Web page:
The Department is supporting the action to increase organ donation in the UK. Encouragingly, steady progress is being made and the number of organs being donated is increasing. Time is needed for these recommendations to be worked through fully and to assess their success, before looking to change the system further.

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This is a personal recommendation for the Mesogeios Dialysis Centre, just south of Iraklio (Heraklion) on the lovely island of Crete.

I have dialysed at the Mesogeios Dialysis Centre on two separate holidays a total of 8 sessions. On every occasion, the service and attention has been excellent. There are doctors on site at all times, and every patient is checked on every session. I was allowed to needle myself, as I prefer, although they do use short tailed needles, which can be a bind when self caring, but a minor issue.
As soon as you are on, you are offered a cooked or cold snack (ham and cheese toastie is ubiquitous) (oh, and they just called it toast!), plus tea, coffee or cold drink, olives, bread and a sweet snack if you wish.

Every dialysis chair has it’s own TV with satellite TV – and on my very first session there, live Premiership football was on and Pompey were playing – bliss! (Pompey, Premiership? Hey ho!)

On the first holiday on Crete I took their offered taxi service to and from the Mesogeios centre as I was about 40 minutes away. But on my last visit I hired a car, so improved journey and wait times. When you first arrive you are warmly welcomed by Maria or one of the other excellent staff. Mesogeios also arrange travel and sightseeing trips, so you get the brief on this when you arrive.

The Mesogeios location is great, just South of Heraklion in the hills. The centre has large picture windows in the direction you face while dialysing. Everywhere is spotless and well presented boosting your confidence.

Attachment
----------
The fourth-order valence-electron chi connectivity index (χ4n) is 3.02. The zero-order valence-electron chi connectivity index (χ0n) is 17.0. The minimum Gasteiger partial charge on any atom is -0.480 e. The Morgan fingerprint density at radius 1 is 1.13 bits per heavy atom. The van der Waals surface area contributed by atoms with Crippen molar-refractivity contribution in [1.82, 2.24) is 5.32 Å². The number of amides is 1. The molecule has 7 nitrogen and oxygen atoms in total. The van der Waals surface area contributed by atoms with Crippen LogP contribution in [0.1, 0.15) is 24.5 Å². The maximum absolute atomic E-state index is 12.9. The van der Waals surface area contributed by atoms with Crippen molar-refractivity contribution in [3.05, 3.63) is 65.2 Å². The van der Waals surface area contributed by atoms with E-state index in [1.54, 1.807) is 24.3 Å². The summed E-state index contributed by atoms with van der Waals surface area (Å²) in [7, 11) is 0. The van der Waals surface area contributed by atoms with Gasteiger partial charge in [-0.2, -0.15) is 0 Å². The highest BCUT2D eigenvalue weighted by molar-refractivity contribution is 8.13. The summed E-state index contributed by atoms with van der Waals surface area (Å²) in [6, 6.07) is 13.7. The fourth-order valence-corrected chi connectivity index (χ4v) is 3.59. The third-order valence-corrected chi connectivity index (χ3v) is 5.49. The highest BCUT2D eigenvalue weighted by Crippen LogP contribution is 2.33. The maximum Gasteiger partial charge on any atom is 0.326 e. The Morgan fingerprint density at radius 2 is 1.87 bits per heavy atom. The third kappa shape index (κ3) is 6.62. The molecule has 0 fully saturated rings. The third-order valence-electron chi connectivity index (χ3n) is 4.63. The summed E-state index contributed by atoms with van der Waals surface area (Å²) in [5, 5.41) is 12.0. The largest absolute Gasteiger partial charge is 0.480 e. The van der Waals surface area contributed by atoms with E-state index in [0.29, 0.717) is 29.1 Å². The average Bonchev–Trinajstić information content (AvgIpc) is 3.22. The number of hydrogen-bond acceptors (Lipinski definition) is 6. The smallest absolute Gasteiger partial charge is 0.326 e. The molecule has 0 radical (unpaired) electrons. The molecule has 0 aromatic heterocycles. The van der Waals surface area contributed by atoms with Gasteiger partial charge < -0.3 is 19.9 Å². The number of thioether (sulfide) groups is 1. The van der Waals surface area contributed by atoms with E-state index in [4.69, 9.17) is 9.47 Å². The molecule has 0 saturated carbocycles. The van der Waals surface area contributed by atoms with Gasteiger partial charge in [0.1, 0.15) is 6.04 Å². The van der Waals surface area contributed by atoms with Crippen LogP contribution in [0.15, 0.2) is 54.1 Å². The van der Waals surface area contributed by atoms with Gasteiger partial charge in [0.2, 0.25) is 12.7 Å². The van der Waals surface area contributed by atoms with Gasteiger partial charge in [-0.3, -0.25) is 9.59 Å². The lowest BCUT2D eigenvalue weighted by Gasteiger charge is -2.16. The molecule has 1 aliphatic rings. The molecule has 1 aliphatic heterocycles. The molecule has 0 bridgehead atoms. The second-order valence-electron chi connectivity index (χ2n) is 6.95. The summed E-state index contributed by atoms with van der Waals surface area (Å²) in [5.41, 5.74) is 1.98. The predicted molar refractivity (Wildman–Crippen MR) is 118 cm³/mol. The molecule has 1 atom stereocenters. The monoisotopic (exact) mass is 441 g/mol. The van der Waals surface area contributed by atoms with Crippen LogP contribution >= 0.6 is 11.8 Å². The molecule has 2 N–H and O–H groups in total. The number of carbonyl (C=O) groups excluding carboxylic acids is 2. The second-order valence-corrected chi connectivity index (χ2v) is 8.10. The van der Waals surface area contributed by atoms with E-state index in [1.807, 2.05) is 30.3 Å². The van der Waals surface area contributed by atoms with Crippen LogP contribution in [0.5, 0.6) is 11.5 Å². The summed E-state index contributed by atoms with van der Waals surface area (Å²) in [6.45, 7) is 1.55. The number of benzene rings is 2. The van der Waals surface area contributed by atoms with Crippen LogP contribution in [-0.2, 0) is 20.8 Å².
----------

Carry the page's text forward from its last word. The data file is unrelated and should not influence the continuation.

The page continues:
And for family, if they come with you, they can relax inside with drink and food, or go outside and swim in their very blue swimming pool.

I’d thoroughly recommend the Mesogeios Dialysis Centre for dialysis. It gets you out to the Mediterranean in a hot climate, and with great facilities for your special needs.

Enjoy your holiday. (My next blog entry will be about where I stayed in the hills above Hersonissos in a fabulous friendly family run ‘hotel’, Creta Blue Suites, in the village of Koutouloufari).

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Having dialysed on the island of Crete for two holidays now, I stayed in a great find in the hills above Hersonnisos. Creta Blue Suitesin Koutouloufari is a family run business, with a range of suites set around the pool and bar/restaurant. The Roussakis family is Eleni (mum), Vangelis (dad) and George (son and General Manager, and everything else, it seems!).
You are made to feel so very welcome, and it feels like the family are sharing their home with you. The rooms are excellent, clean and well furnished and 90% have great views out to sea.
From breakfast in the morning in the sun, through lunch and dinner, the food, the brainchild of Eleni, is perfect. The dishes are varied, and generous, as well as excellently prepared and cooked. And nothing is too much trouble, just ask, and George will sort it! So even if you want veggie options, or want one of the dishes prepared a bit differently, the result is always excellent.
During the day, if you don’t want to stray far, you can laze around the infinity pool and enjoy drinks and snacks to your heart’s content. If you venture into the pool, prepare for hypothermia! It’s cold! But in the heat of summer, very welcome.
If you do get out and about there are numerous tours you can take, either by dropping down the steep hill into Hersonninsos and trying out one of the many travel agents. or hire a car. The freedom to explore the island by car is by far the best way. You can take your time, and if you find somewhere you like, you can stay for longer. You can head south into the mountains, east to Agios Nikolaos, or head west to Chania, although I found Rethymnon a pleasant stop. Coffee shops every 2 paces so be prepared to be pounced on for coffee or food by eager waiters telling you they are the best award winning restaurant on the island!! To be honest, most look fine, so just take your pick – but it is interesting to notice the ones that are wall to wall busy, while their neighbour is empty – go with the crowd is my best tip!.

So, all in all, a great place to stay, central to all the good stuff to see and do, and a really friendly feel that makes you feel welcome, especially when you go back and get greeted like long lost friends by Vangelis – lovely bloke! And for dialysis, just 30-35 minutes away, and Mesogeios will send a taxi to pick you up, but I drove to dialysis, as I’m independent and stubborn and want to do things my way! :-) Go and enjoy! This is a real 5 star break!